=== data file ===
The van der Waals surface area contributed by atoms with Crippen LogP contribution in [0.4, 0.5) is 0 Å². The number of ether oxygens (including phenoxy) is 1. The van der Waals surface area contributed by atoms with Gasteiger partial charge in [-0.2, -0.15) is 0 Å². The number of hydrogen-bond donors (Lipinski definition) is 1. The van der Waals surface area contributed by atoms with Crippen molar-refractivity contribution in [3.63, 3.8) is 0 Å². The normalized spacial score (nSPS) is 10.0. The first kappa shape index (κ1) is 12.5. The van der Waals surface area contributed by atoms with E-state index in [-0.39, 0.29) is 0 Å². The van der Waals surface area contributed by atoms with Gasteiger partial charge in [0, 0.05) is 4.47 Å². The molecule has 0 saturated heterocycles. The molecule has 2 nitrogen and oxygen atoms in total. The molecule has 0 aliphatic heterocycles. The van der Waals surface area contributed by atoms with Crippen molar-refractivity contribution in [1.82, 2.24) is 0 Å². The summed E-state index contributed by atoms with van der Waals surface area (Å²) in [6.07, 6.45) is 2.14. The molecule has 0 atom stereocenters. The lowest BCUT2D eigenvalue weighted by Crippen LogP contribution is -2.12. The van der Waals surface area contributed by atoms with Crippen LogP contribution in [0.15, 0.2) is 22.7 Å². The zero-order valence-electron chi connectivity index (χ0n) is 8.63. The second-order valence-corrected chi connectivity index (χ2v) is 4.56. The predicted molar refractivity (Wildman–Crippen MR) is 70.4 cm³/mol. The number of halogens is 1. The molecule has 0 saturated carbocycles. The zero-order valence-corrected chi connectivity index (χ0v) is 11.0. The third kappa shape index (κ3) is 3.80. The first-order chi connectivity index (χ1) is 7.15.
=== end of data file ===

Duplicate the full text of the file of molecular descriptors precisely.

The van der Waals surface area contributed by atoms with Crippen LogP contribution in [0.4, 0.5) is 0 Å². The number of ether oxygens (including phenoxy) is 1. The van der Waals surface area contributed by atoms with Gasteiger partial charge in [-0.2, -0.15) is 0 Å². The number of hydrogen-bond donors (Lipinski definition) is 1. The van der Waals surface area contributed by atoms with Crippen molar-refractivity contribution in [3.63, 3.8) is 0 Å². The normalized spacial score (nSPS) is 10.0. The first kappa shape index (κ1) is 12.5. The van der Waals surface area contributed by atoms with E-state index in [-0.39, 0.29) is 0 Å². The van der Waals surface area contributed by atoms with Gasteiger partial charge in [0, 0.05) is 4.47 Å². The molecule has 0 saturated heterocycles. The molecule has 2 nitrogen and oxygen atoms in total. The molecule has 0 aliphatic heterocycles. The van der Waals surface area contributed by atoms with Crippen molar-refractivity contribution in [1.82, 2.24) is 0 Å². The summed E-state index contributed by atoms with van der Waals surface area (Å²) in [6.07, 6.45) is 2.14. The molecule has 0 atom stereocenters. The lowest BCUT2D eigenvalue weighted by Crippen LogP contribution is -2.12. The van der Waals surface area contributed by atoms with Crippen LogP contribution in [0.15, 0.2) is 22.7 Å². The zero-order valence-electron chi connectivity index (χ0n) is 8.63. The second-order valence-corrected chi connectivity index (χ2v) is 4.56. The predicted molar refractivity (Wildman–Crippen MR) is 70.4 cm³/mol. The number of halogens is 1. The molecule has 0 saturated carbocycles. The zero-order valence-corrected chi connectivity index (χ0v) is 11.0. The third kappa shape index (κ3) is 3.80. The first-order chi connectivity index (χ1) is 7.15.